Are you sick of cleaning up mineral buildup and hard water stains in your house – click this link? Then, you might need a water softener to keep your water clear and clean. But how do you choose one of the best water softeners when many different kinds are available? To assist you in making the best choice for your home, below is a summary of the most popular varieties and some samples.
Sodium Chloride Water Softeners
The most common kind of water softener on the market today uses salt. They function by taking out hard minerals from your water using ion exchange technology. The salt’s sodium ions replace the hard minerals as water passes through the resin tank. The Fleck 5600SXT and AFWFilters 80k Dual are two examples of water softeners that use salt as their softening agent.
Free-of-salt water softeners
Salt-free water softeners use different techniques to get rid of hard minerals. Instead of using ion exchange, they transform the minerals into crystals that won’t stick to surfaces using a process known as template-assisted crystallization. As a result, this water softener is more environmentally friendly because it doesn’t require salt or electricity. The Aquasana SimplySoft and the Pelican NaturSoft are two examples of salt-free water softeners.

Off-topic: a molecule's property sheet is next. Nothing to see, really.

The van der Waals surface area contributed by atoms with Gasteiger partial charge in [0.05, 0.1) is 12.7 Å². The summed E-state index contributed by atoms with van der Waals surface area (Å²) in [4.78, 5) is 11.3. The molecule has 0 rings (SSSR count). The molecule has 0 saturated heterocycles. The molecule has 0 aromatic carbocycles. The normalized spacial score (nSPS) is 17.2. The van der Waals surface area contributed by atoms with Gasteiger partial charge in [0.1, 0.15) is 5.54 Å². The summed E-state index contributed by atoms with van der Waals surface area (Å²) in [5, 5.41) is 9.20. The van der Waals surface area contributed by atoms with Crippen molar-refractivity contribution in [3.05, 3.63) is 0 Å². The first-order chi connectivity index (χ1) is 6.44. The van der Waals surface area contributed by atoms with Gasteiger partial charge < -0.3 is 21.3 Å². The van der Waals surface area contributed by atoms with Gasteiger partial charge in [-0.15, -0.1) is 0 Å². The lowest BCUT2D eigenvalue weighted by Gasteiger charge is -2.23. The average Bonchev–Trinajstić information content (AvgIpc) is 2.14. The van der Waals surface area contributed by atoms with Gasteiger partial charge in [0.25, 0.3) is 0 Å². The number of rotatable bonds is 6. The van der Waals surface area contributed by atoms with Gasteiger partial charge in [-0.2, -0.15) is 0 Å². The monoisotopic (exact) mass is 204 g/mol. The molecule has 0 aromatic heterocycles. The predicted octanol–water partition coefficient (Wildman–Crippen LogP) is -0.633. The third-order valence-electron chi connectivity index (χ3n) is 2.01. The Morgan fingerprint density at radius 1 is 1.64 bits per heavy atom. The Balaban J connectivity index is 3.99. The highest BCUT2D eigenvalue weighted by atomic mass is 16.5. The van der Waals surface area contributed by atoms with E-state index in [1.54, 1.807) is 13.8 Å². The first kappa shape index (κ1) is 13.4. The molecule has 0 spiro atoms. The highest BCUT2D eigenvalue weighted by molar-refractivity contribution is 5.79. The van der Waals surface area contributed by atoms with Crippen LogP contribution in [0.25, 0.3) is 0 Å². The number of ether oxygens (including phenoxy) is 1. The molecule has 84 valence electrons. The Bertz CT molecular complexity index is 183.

Water Softeners with Magnets
To prevent hard minerals from clinging to surfaces, magnetic water softeners employ magnets to alter the structure of the minerals in your water. Although this kind of water softener is simple to install and requires minimal maintenance, it is less effective than others. Magnetic Water Technology and the YARNA Capacitive Electronic Water Descaler are two examples of magnetic water softeners.
Systems for Reverse Osmosis
While reverse osmosis systems remove hard minerals and other pollutants from your water, they do not technically soften water. Instead, you can get clean, clear water from these systems by using a semipermeable membrane to filter out contaminants. The iSpring RCC7 and the APEC Top Tier 5-Stage Ultra Safe Reverse Osmosis System are two instances of reverse osmosis systems.